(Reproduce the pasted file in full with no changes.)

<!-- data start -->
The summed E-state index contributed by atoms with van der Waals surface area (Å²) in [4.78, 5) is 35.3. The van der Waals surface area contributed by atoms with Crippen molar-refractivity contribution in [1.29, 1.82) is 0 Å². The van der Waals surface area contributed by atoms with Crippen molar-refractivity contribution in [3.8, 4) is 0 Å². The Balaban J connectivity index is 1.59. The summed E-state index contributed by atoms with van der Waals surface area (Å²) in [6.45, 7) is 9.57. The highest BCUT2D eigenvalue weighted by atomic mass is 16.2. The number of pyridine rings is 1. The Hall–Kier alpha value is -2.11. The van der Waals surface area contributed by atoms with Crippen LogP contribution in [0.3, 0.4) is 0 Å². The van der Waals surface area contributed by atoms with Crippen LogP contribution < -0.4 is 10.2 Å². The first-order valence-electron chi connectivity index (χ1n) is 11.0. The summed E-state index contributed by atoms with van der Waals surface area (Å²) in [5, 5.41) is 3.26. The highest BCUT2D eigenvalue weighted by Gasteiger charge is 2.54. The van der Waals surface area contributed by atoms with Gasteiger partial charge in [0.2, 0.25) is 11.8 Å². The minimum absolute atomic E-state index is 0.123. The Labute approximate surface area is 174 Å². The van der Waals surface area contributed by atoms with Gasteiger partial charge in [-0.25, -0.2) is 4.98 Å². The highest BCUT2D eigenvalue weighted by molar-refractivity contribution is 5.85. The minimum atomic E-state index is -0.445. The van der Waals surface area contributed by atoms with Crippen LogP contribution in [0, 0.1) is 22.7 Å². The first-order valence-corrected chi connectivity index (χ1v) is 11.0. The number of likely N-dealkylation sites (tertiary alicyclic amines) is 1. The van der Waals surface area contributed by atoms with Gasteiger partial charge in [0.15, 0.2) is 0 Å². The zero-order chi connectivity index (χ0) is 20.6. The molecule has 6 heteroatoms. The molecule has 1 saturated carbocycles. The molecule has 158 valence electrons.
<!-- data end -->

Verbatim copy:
The summed E-state index contributed by atoms with van der Waals surface area (Å²) in [4.78, 5) is 35.3. The van der Waals surface area contributed by atoms with Crippen molar-refractivity contribution in [1.29, 1.82) is 0 Å². The van der Waals surface area contributed by atoms with Crippen molar-refractivity contribution in [3.8, 4) is 0 Å². The Balaban J connectivity index is 1.59. The summed E-state index contributed by atoms with van der Waals surface area (Å²) in [6.45, 7) is 9.57. The highest BCUT2D eigenvalue weighted by atomic mass is 16.2. The number of pyridine rings is 1. The Hall–Kier alpha value is -2.11. The van der Waals surface area contributed by atoms with Crippen LogP contribution in [0.3, 0.4) is 0 Å². The van der Waals surface area contributed by atoms with Crippen LogP contribution < -0.4 is 10.2 Å². The first-order valence-electron chi connectivity index (χ1n) is 11.0. The summed E-state index contributed by atoms with van der Waals surface area (Å²) in [5, 5.41) is 3.26. The highest BCUT2D eigenvalue weighted by Gasteiger charge is 2.54. The van der Waals surface area contributed by atoms with Gasteiger partial charge in [0.2, 0.25) is 11.8 Å². The minimum absolute atomic E-state index is 0.123. The Labute approximate surface area is 174 Å². The van der Waals surface area contributed by atoms with Gasteiger partial charge in [-0.25, -0.2) is 4.98 Å². The highest BCUT2D eigenvalue weighted by molar-refractivity contribution is 5.85. The minimum atomic E-state index is -0.445. The van der Waals surface area contributed by atoms with Crippen LogP contribution in [0, 0.1) is 22.7 Å². The first-order valence-corrected chi connectivity index (χ1v) is 11.0. The number of likely N-dealkylation sites (tertiary alicyclic amines) is 1. The van der Waals surface area contributed by atoms with Gasteiger partial charge in [0.15, 0.2) is 0 Å². The zero-order chi connectivity index (χ0) is 20.6. The molecule has 6 heteroatoms. The molecule has 1 saturated carbocycles. The molecule has 158 valence electrons.